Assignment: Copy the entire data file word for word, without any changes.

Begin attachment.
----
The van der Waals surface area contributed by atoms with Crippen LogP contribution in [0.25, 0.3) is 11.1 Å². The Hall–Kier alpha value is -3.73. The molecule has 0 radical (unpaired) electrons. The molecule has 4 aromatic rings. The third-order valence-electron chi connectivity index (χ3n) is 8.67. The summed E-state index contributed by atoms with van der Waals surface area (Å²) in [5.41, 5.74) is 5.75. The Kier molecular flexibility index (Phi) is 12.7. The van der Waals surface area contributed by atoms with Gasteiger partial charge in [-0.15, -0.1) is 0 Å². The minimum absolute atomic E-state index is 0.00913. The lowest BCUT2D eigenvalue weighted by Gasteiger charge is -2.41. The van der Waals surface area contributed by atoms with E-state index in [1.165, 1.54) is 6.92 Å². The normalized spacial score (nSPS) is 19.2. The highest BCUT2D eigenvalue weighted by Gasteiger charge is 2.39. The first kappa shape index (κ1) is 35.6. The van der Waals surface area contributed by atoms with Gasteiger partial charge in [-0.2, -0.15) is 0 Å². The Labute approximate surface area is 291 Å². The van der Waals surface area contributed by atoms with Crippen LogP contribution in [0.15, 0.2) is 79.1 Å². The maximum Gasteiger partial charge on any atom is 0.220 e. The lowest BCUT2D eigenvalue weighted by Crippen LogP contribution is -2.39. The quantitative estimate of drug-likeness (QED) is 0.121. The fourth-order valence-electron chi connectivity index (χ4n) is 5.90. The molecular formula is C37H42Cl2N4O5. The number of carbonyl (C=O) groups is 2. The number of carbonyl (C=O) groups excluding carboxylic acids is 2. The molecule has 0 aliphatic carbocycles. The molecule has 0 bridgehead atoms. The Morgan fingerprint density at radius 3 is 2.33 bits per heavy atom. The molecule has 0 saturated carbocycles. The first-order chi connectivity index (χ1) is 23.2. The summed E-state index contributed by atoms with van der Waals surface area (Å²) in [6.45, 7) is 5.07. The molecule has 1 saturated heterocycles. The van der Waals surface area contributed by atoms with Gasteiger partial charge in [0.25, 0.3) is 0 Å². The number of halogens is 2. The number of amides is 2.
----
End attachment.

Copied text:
The van der Waals surface area contributed by atoms with Crippen LogP contribution in [0.25, 0.3) is 11.1 Å². The Hall–Kier alpha value is -3.73. The molecule has 0 radical (unpaired) electrons. The molecule has 4 aromatic rings. The third-order valence-electron chi connectivity index (χ3n) is 8.67. The summed E-state index contributed by atoms with van der Waals surface area (Å²) in [5.41, 5.74) is 5.75. The Kier molecular flexibility index (Phi) is 12.7. The van der Waals surface area contributed by atoms with Gasteiger partial charge in [-0.15, -0.1) is 0 Å². The minimum absolute atomic E-state index is 0.00913. The lowest BCUT2D eigenvalue weighted by Gasteiger charge is -2.41. The van der Waals surface area contributed by atoms with E-state index in [1.165, 1.54) is 6.92 Å². The normalized spacial score (nSPS) is 19.2. The highest BCUT2D eigenvalue weighted by Gasteiger charge is 2.39. The first kappa shape index (κ1) is 35.6. The van der Waals surface area contributed by atoms with Gasteiger partial charge in [-0.2, -0.15) is 0 Å². The Labute approximate surface area is 291 Å². The van der Waals surface area contributed by atoms with Crippen LogP contribution in [0.15, 0.2) is 79.1 Å². The maximum Gasteiger partial charge on any atom is 0.220 e. The lowest BCUT2D eigenvalue weighted by Crippen LogP contribution is -2.39. The quantitative estimate of drug-likeness (QED) is 0.121. The fourth-order valence-electron chi connectivity index (χ4n) is 5.90. The molecular formula is C37H42Cl2N4O5. The number of carbonyl (C=O) groups is 2. The number of carbonyl (C=O) groups excluding carboxylic acids is 2. The molecule has 0 aliphatic carbocycles. The molecule has 0 bridgehead atoms. The Morgan fingerprint density at radius 3 is 2.33 bits per heavy atom. The molecule has 0 saturated carbocycles. The first-order chi connectivity index (χ1) is 23.2. The summed E-state index contributed by atoms with van der Waals surface area (Å²) in [6.45, 7) is 5.07. The molecule has 1 saturated heterocycles. The van der Waals surface area contributed by atoms with Gasteiger partial charge in [0.25, 0.3) is 0 Å². The number of halogens is 2. The number of amides is 2.